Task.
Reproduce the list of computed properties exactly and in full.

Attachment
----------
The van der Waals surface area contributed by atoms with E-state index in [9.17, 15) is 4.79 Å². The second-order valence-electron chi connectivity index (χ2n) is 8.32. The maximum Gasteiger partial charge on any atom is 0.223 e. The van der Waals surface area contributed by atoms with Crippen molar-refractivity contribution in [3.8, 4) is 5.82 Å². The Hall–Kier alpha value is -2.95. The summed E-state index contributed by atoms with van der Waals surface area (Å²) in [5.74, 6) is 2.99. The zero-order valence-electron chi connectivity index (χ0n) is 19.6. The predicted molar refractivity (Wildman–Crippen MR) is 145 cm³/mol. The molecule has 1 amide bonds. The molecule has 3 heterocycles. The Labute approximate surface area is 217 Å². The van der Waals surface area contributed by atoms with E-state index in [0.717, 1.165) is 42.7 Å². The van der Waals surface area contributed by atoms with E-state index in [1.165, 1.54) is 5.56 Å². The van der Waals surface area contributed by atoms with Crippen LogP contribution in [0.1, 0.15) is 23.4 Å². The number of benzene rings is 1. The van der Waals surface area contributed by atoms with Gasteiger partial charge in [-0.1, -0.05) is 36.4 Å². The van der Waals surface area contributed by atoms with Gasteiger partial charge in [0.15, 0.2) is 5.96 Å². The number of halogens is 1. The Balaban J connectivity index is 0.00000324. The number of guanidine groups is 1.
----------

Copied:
The van der Waals surface area contributed by atoms with E-state index in [9.17, 15) is 4.79 Å². The second-order valence-electron chi connectivity index (χ2n) is 8.32. The maximum Gasteiger partial charge on any atom is 0.223 e. The van der Waals surface area contributed by atoms with Crippen molar-refractivity contribution in [3.8, 4) is 5.82 Å². The Hall–Kier alpha value is -2.95. The summed E-state index contributed by atoms with van der Waals surface area (Å²) in [5.74, 6) is 2.99. The zero-order valence-electron chi connectivity index (χ0n) is 19.6. The predicted molar refractivity (Wildman–Crippen MR) is 145 cm³/mol. The molecule has 1 amide bonds. The molecule has 3 heterocycles. The Labute approximate surface area is 217 Å². The van der Waals surface area contributed by atoms with E-state index in [0.717, 1.165) is 42.7 Å². The van der Waals surface area contributed by atoms with E-state index in [1.165, 1.54) is 5.56 Å². The van der Waals surface area contributed by atoms with Crippen LogP contribution in [0.1, 0.15) is 23.4 Å². The number of benzene rings is 1. The van der Waals surface area contributed by atoms with Gasteiger partial charge in [-0.1, -0.05) is 36.4 Å². The van der Waals surface area contributed by atoms with Gasteiger partial charge in [0.15, 0.2) is 5.96 Å². The number of halogens is 1. The Balaban J connectivity index is 0.00000324. The number of guanidine groups is 1.